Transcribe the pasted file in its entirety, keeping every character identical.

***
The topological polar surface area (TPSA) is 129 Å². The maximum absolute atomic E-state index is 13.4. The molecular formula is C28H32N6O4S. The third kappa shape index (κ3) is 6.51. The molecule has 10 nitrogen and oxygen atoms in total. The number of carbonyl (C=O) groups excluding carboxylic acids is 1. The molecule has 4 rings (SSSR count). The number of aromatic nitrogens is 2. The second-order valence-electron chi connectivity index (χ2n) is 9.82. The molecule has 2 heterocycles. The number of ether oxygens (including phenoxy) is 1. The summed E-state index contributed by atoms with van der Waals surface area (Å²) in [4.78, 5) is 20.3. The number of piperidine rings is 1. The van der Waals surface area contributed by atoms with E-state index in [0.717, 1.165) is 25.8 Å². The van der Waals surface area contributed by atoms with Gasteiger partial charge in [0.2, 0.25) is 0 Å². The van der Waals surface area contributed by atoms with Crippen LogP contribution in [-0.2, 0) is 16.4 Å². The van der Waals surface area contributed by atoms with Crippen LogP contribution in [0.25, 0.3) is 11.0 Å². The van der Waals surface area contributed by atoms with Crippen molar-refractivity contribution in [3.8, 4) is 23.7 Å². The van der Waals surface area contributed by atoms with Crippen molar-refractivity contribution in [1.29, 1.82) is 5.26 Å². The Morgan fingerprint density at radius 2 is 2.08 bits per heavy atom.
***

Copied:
The topological polar surface area (TPSA) is 129 Å². The maximum absolute atomic E-state index is 13.4. The molecular formula is C28H32N6O4S. The third kappa shape index (κ3) is 6.51. The molecule has 10 nitrogen and oxygen atoms in total. The number of carbonyl (C=O) groups excluding carboxylic acids is 1. The molecule has 4 rings (SSSR count). The number of aromatic nitrogens is 2. The second-order valence-electron chi connectivity index (χ2n) is 9.82. The molecule has 2 heterocycles. The number of ether oxygens (including phenoxy) is 1. The summed E-state index contributed by atoms with van der Waals surface area (Å²) in [4.78, 5) is 20.3. The number of piperidine rings is 1. The van der Waals surface area contributed by atoms with E-state index in [0.717, 1.165) is 25.8 Å². The van der Waals surface area contributed by atoms with Gasteiger partial charge in [0.2, 0.25) is 0 Å². The van der Waals surface area contributed by atoms with Crippen LogP contribution in [-0.2, 0) is 16.4 Å². The van der Waals surface area contributed by atoms with Crippen LogP contribution in [0.25, 0.3) is 11.0 Å². The van der Waals surface area contributed by atoms with Crippen molar-refractivity contribution in [3.8, 4) is 23.7 Å². The van der Waals surface area contributed by atoms with Crippen molar-refractivity contribution in [1.29, 1.82) is 5.26 Å². The Morgan fingerprint density at radius 2 is 2.08 bits per heavy atom.